David Hall
    David Hall subscriber

    What a nice way to end 2011.

    sdguy
    sdguy

    What a nice way to end 2011.

    Frances O'Neill Zimmerman
    Frances O'Neill Zimmerman

    Maybe I'm wrong, but it seems to me that whenever the basic redevelopment mechanism is threatened (as now) we hear a lot about "affordable housing," but when it's business as usual, it's about stadiums and lucrative private enterprise.

    Thomas Shepard
    Thomas Shepard subscriber

    This article -- and all others I've read on this subject -- overlook the Cooperation Agreement signed between the city and the agency last year that committed most of the projected tax increment revenues for the forseeable future to specific projects in the redevelopment area. It's my understanding that the city provided the state with a complete listing of those commitments as required by the state legislation, and that the state had a set time period to challenge those commitments, and that the state did not challenge them. If correct, this means the state will be getting zero redevelopment dollars from CCDC in the forseeable future.

    Campaigns
    Campaigns

    This article -- and all others I've read on this subject -- overlook the Cooperation Agreement signed between the city and the agency last year that committed most of the projected tax increment revenues for the forseeable future to specific projects in the redevelopment area. It's my understanding that the city provided the state with a complete listing of those commitments as required by the state legislation, and that the state had a set time period to challenge those commitments, and that the state did not challenge them. If correct, this means the state will be getting zero redevelopment dollars from CCDC in the forseeable future.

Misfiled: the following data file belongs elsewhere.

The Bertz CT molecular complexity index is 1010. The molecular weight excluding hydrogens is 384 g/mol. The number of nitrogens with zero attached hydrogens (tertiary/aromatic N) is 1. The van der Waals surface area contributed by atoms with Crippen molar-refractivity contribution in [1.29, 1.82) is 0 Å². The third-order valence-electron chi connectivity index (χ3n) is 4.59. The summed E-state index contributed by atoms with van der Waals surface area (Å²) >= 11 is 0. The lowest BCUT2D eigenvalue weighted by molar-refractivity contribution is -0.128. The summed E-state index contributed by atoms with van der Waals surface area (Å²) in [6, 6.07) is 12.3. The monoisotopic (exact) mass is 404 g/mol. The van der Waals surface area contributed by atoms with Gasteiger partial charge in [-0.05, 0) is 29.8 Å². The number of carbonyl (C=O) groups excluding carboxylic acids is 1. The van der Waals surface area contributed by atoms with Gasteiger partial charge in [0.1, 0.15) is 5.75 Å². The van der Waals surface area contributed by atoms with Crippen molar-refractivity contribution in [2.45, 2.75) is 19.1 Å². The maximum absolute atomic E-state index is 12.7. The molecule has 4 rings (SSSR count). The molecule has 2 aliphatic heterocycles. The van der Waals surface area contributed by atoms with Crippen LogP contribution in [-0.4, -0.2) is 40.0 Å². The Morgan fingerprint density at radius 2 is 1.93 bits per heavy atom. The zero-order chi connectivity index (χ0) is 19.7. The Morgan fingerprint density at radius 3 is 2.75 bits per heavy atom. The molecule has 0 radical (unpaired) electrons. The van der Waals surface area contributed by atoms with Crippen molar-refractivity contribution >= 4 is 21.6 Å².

Mark Giffin
    Mark Giffin subscribermember

    Doubt it but perhaps

    mgland
    mgland

    Doubt it but perhaps

    Chris Brewster
    Chris Brewster subscribermember

    One thing to remember: A key architect of the bill that was found unconstitutional was Nathan Fletcher. Note in this VOSD article - http://bit.ly/h7VDKl – that the bill was, “secretly worked on for months.” (Always nice to hear about secrecy in government.) As well, “Local Republican Assemblyman Nathan Fletcher, who brokered the deal, defended it as a big win for San Diego and emphasized that the bill guaranteed all school funding.” Well, that cigar has now exploded.

    B Chris Brewster
    B Chris Brewster

    One thing to remember: A key architect of the bill that was found unconstitutional was Nathan Fletcher. Note in this VOSD article - http://bit.ly/h7VDKl – that the bill was, “secretly worked on for months.” (Always nice to hear about secrecy in government.) As well, “Local Republican Assemblyman Nathan Fletcher, who brokered the deal, defended it as a big win for San Diego and emphasized that the bill guaranteed all school funding.” Well, that cigar has now exploded.